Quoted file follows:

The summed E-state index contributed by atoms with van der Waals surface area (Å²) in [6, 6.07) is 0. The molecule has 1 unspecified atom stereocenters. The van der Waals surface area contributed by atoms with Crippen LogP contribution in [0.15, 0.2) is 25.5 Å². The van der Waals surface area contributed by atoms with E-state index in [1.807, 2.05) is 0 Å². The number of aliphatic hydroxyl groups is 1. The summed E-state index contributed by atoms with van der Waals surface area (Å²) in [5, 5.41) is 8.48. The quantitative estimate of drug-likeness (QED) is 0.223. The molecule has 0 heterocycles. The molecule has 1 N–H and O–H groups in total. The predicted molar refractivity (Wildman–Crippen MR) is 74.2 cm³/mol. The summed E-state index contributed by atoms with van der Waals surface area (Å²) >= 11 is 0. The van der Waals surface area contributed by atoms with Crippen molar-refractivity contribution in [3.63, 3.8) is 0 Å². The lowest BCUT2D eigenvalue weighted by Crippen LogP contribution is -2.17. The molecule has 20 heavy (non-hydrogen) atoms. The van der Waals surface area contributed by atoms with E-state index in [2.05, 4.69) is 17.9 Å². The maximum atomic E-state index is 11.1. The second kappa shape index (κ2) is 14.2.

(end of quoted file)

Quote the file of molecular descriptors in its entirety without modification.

The summed E-state index contributed by atoms with van der Waals surface area (Å²) in [6, 6.07) is 0. The molecule has 1 unspecified atom stereocenters. The van der Waals surface area contributed by atoms with Crippen LogP contribution in [0.15, 0.2) is 25.5 Å². The van der Waals surface area contributed by atoms with E-state index in [1.807, 2.05) is 0 Å². The number of aliphatic hydroxyl groups is 1. The summed E-state index contributed by atoms with van der Waals surface area (Å²) in [5, 5.41) is 8.48. The quantitative estimate of drug-likeness (QED) is 0.223. The molecule has 0 heterocycles. The molecule has 1 N–H and O–H groups in total. The predicted molar refractivity (Wildman–Crippen MR) is 74.2 cm³/mol. The summed E-state index contributed by atoms with van der Waals surface area (Å²) >= 11 is 0. The van der Waals surface area contributed by atoms with Crippen molar-refractivity contribution in [3.63, 3.8) is 0 Å². The lowest BCUT2D eigenvalue weighted by Crippen LogP contribution is -2.17. The molecule has 20 heavy (non-hydrogen) atoms. The van der Waals surface area contributed by atoms with E-state index in [2.05, 4.69) is 17.9 Å². The maximum atomic E-state index is 11.1. The second kappa shape index (κ2) is 14.2.